When I was at university ten years ago I often saw T shirts with a picture of Gil Scott-Heron, who died last Friday aged 62, and a slogan ‘The Revolution Will Not Be Televised’. Initially I had no idea what it meant so one day I said to a student I saw wearing one “Cool T shirt. Who’s the guy?”
“Er…not really sure” came the reply.
Indeed, that was generally the reply. I quickly realised that for every twenty people buying T shirts that featured a cool guy with shades, afro and beard saying ‘The Revolution Will Not Be Televised’, there was, perhaps, only one person who had actually listened to the record on which he said it.
Gil Scott-Heron was a one hit wonder like Hanson or Brian and Michael except more people have actually listened to ‘MMMBop’ and ‘Matchstalk Men and Matchstalk Cats and Dogs’ than have ever actually heard ‘The Revolution Will Not Be Televised’. You wouldn’t know this from the fawning coverage given by the media; The Guardian referred to Scott-Heron’s “prodigious output” despite mentioning only one song other than TRWNBT and in an interview on Channel 4 News Krishnan Guru Murthy and Jazzie B of Soul II Soul failed to mention any song apart from TRWNBT. Is this the sort of coverage Joe Dolce can look forward to?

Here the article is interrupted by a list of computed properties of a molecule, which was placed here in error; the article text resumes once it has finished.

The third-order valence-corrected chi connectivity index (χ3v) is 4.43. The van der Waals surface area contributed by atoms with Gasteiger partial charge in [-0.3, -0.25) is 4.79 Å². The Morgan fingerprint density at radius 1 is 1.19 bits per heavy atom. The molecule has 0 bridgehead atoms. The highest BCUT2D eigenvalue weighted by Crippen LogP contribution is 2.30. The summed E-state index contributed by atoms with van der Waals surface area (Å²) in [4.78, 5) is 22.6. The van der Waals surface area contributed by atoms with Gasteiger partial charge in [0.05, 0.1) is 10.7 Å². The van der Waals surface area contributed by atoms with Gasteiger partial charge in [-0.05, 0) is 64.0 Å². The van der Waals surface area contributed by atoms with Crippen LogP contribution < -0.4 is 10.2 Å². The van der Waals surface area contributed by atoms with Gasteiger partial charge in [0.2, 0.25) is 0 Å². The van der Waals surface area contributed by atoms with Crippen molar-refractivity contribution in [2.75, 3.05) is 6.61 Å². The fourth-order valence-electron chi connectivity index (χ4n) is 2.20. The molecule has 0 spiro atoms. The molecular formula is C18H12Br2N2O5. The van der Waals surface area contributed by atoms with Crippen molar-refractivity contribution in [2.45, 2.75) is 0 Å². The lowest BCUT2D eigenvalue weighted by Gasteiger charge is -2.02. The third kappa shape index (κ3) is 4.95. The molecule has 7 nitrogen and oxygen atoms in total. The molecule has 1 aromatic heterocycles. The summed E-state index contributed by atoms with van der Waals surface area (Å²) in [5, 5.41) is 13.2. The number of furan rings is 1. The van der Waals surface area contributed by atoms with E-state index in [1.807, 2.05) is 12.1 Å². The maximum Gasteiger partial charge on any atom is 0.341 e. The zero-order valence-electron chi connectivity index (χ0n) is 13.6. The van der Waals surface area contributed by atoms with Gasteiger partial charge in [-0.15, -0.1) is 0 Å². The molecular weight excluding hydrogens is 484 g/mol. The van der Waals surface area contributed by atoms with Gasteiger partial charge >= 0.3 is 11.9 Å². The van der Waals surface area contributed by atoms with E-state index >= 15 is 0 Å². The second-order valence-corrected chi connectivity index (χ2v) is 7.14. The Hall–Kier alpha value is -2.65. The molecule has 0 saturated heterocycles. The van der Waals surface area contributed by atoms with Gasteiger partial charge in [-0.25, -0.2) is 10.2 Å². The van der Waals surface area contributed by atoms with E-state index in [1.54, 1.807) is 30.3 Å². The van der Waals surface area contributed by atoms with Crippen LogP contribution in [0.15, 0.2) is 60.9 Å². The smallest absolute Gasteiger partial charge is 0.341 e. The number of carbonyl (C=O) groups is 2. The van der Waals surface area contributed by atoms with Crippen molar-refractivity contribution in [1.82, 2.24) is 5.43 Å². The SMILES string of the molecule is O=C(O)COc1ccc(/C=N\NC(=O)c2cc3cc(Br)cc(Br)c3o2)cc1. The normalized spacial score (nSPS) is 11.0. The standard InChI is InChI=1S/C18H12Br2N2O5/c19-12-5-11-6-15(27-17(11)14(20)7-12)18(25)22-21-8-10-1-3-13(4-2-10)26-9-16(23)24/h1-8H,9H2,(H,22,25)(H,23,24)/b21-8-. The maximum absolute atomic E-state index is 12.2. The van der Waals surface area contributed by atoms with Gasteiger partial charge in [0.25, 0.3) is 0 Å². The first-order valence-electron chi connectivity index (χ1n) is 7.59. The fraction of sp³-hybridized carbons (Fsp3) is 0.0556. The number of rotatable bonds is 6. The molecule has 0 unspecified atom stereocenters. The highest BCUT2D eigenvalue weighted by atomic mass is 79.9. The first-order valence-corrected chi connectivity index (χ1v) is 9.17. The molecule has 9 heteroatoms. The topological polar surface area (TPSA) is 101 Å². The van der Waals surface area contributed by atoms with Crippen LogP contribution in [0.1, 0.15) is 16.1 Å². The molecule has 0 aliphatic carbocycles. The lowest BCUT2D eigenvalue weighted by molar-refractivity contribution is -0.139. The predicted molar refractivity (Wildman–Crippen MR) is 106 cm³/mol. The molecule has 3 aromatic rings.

TRWNBT isn’t a great song. Its a Lawrence Ferlighetti poem set to jazz music, exactly the sort of thing first done by, well, Lawrence Ferlinghetti. And as even Scott-Heron admitted, it certainly wasn’t the progenitor of rap music. A Jew from northern Minnesota could lay greater claim to that title and he was, possibly, as inspired to write ‘Subterranean Homesick Blues’ by Chuck Berry’s ‘Too Much Monkey Business’ as by Allen Ginsberg’s ‘Howl’.
You don’t need a great record to generate a great slogan. Lot’s of people will have heard of ‘A Pessimist is Never Disappointed’ by theaudience and ‘There’s a Guy Down the Chip Shop Swears He’s Elvis’ by Kirsty MacColl without being able to hum them. But ‘The Revolution Will Not Be Televised’ isn’t even a good slogan. Consider the wall to wall coverage given by 24 hour news channels to the events in the Middle East lately, look at the blanket coverage of the recent tuition fee protests/riots, sometimes you feel as though there is nothing but the revolution on tele.
Whenever someone mentions Gil Scott-Heron they are really saying ‘I am cooler than you’. I listen to colliery band music so if they say it to me they are probably right. Perhaps those T shirt wearers simply join the Che Guevara T shirt wearers and Alanis Morisette in their blindness to irony, in this case of buying a T shirt bearing a slogan taken from a song about the dehumanizing evils of mass consumerism. And at least they have this going for them; Gil Scott-Heron was not the bastard Che Guevara was. But if I’m asked to explain why a guy with one unoriginal hit to his name a few decades ago gets such intensive media coverage I’d have to answer “Er…not really sure”